to the maintenanc of which what oddes is there whither
the Quene of England perceyvinge the Rent of the Contry
doe geive paie at her pleasuer or that therbe a setled
allowance appointed vnto them out of her Landes there
Iren: There is good oddes for nowe that said Rent
of the Countrye is not to the paye of the souldiers
it is by euery other occasion Comeinge betwene Coverted
to other

to other vses and the souldiers in tymes of peace
discharged & necglected as vnnecessary wheras if
the said rent were appointed & ordayned by an
establishment to this ende only it should not be turned
to anie other nor in troublous tymes vppon euerye
occasion her Maiestie be soe troubled with sendinge over
newe souldiers as shee nowe is nor the Contry euer
should dare to mutine havinge still the souldier •• in their
necke nor anie forraine enemye dare to invade knowing here soe
stronge a Garrison allwaies redie to receyve him / .
Eudox: Sithe then ye thincke this of the paie of the soldier
vppon the land to be bothe the readiest waie to the souldier
& leaste troublesome to hir Maiestie, tell vs I praie yow howe
ye would haue the said landes rated that bothe a rent maye
rise therout vnto the Quene and also the soldiers paye
which me semes wilbe harde /.
Iren: Firste we are to Conscider howe muche land thear is
in all Vlster that Accordinge to the quantitie therof wee may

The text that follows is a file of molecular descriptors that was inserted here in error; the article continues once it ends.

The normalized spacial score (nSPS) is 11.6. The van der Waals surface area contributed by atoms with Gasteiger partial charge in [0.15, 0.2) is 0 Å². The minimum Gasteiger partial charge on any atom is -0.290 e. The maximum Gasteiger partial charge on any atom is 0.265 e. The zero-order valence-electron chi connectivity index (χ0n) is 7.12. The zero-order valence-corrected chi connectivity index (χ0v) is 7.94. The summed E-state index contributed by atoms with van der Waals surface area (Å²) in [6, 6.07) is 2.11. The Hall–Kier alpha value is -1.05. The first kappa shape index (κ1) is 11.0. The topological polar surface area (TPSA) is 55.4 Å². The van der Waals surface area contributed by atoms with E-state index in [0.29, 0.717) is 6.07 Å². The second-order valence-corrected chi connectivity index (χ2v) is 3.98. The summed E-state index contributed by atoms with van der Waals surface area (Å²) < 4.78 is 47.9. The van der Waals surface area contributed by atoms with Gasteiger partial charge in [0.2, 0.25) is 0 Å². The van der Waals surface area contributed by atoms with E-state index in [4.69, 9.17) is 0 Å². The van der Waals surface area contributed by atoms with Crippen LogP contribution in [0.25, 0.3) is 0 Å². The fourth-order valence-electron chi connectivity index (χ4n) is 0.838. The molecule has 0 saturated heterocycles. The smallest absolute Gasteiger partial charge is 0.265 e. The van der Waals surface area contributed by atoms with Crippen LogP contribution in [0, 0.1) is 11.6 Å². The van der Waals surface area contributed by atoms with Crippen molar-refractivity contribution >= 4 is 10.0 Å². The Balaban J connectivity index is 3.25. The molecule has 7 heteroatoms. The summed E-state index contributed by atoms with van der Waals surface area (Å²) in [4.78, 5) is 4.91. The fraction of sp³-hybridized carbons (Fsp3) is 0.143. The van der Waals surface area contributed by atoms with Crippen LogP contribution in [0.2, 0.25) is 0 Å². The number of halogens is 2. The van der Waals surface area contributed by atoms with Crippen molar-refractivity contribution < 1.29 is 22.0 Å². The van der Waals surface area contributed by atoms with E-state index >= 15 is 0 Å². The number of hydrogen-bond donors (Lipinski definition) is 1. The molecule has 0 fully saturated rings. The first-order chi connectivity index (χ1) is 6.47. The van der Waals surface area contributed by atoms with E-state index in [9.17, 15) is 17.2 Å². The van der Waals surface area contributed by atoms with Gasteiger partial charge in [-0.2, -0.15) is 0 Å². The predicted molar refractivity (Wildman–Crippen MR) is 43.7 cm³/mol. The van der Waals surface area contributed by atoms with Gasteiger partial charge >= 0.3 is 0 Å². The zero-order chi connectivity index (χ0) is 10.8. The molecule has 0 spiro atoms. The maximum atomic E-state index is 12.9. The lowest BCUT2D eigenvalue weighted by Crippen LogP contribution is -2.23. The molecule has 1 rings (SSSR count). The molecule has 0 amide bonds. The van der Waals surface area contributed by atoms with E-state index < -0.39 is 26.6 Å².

Cesse the said rent & allowance issueing therout Vlster
as the Auncient recordes of that Realme doe testifie dothe
Contayne Nyne thowsandes Plowlandes euerie of which plowlands
Conteyneth sixe score Acres after the Rate of xxj foote to euerye
Pearche of the said Acre which amounteth to in the whole vnto
1240000 Acres, Euerye of which plowlandes which shall excheat
vnto her Maiestie maie be rented at xlvis viijd by the yere
which is not muche more then jd ob' the Acre the which rente
amounteth in the whole to xviijiij li, But bicause the
Countie of Louth beinge •• a parte of Vlster & contayning
in yt vijC and xij plowlandes is not wholie to excheat
vnto her Maiestie: •• ••• ••••• •••••• as the reste they havinge
in all those warres contynued for the moste parte dutifull
thoughe otherwise a great parte therof is nowe vnder the
Rebells theare is an abatement to be made here out of
iiijC or vC plowlandes as I estimate the same the which are
not to paye the whole yerelie Rente of xls out of every
plowland like as the excheated landes doe, but yett shall pay
for their Composicion of Cesse towardes the maintenanc of the
souldier xxs


souldier xxs out of euerye plowland soe as theare is to be deducted out
of the former some ij or iijC li yerely the which maye nevertheles be
supplied by the rent of the fishing which is exceedinge great in Vlster
& also by an increase of rent in the beste landes & those that
lye in the best places nere the seacoaste, The which xviijtene
Thowsand poundes will defraie the entertaynement of xvC
souldiers with overplus towards the paie of the victells which
are to be imployed in the victellinge of these garrisons /.
Eudox: Soe then belike ye meane to leave xvC souldiers in